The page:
That's the argument made by computer scientists M.P.Sivaram Kumar and S. Rajasekaran in a recent article in the Journal of Computing entitled "Path Planning Algorithm for Extinguishing
Forest Fires." Their thesis is simple: the vast majority of forests are destroyed by wild forest fires, and current methods of sylvan vigilance -- mainly those involved individual personnel on foot patrol -- are grossly inefficient in identifying emerging threats. Their pre-defined route may be damaged or obscured, inclement weather affects visibility, and life on patrol is boring and "miserable," leading to a lack of attention.
Kumar and Rajasekaran argue that deploying robotic systems throughout wooded areas will increase firefighters' ability not just to identify emerging threats, but also to more effectively plot the path of a wildfire, and then deploy the appropriate resources to the right places. The two imagine a grid-based system of automated drones, designed to detect abnormal changes in temperature and relay data back to a command center:
The automatic forest fire detection and extinguishing system consists of
nodes deployed deterministically in a forest area and all
the nodes know their location based on coordinate values
of a matrix. Each node is equipped with a temperature
sensor and an Omni directional antenna. Nodes continuously monitor the environment to check if there is fire or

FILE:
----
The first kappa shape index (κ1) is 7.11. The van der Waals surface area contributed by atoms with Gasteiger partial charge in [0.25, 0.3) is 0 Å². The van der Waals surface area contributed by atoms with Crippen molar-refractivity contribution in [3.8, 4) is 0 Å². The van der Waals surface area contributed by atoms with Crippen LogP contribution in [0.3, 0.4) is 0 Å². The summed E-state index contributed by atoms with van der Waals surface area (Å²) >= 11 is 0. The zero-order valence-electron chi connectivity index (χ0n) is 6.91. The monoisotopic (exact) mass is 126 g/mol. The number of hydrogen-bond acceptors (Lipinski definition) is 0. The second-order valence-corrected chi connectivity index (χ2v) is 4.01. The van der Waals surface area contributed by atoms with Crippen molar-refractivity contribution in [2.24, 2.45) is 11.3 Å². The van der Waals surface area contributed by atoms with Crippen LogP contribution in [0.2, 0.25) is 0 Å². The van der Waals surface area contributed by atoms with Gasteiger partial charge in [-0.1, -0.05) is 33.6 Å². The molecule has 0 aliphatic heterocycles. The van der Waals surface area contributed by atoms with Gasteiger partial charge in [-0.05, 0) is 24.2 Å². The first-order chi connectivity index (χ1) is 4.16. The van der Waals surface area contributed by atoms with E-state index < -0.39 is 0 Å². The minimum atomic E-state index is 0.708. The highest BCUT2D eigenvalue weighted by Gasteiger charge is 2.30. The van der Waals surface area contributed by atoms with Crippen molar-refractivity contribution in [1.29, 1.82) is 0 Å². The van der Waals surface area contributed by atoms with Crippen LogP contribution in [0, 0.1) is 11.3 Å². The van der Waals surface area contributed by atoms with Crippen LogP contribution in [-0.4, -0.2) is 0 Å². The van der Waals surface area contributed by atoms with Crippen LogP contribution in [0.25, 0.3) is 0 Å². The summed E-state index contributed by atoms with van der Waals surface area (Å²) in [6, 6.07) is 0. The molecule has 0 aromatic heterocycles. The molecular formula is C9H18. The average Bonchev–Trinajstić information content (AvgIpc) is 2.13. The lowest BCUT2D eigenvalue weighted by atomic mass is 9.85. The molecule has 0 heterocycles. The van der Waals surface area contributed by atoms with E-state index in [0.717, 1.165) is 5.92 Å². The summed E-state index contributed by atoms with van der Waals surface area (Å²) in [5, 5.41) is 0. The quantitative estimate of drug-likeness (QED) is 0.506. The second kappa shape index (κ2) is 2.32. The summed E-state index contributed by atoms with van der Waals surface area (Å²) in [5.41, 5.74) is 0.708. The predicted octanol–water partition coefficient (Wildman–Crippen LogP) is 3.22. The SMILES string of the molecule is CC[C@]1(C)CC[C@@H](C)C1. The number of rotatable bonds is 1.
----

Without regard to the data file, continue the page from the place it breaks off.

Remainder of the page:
not in the particular cell. When change in temperature i.e.
temperature raises above a certain threshold, is detected
by a particular node they send message packets which
contain location measurements. These packets are received by one of the corner node. The corner node then
sends the packet to the Actor which in turn will process
the packet which can be used in reaching the target area
to extinguish fire.
On-the-ground nodes, they argue, are significantly better than the preexisting satellite detection systems that, due to a long scan period and low resolution of images, end up detecting fires relatively late. Relying on satellites often means that firefighting personnel deploy more resources in their firefighting than would otherwise be necessary.
There are obvious environmental concerns to stringing a sprawling forest with robotic nodes. Introducing any man-made object, even stationary a drone, can have unintended consequences on a complex arboreal ecosystem. Unexpected costs -- a tree falling in the woods, surprise visits from assorted large mammals -- could make deploying and maintaining a robotic grids prohibitively expensive.
But among the significant additional benefits: potentially saving lives. Wireless Emergency Alerts (WEA), a system developed by FEMA, the FCC, and wireless carriers, will soon be deployed in emergency situations like severe weather to notify citizens of imminent threats to their safety. Within the next few weeks, nearly everyone in the country with a mobile phone could start receiving text messages from the National Weather Service, local law enforcement, or perhaps even the President. Here's how it works:
In the event of an emergency, an authorized alerting agency can select a cell tower (or towers) to broadcast a WEA. In order to receive the message, a person must be within range of the cell-tower broadcast, and must have a phone capable of "hearing" the the broadcast. Most cellular devices manufactured after mid-2011 already have this capability.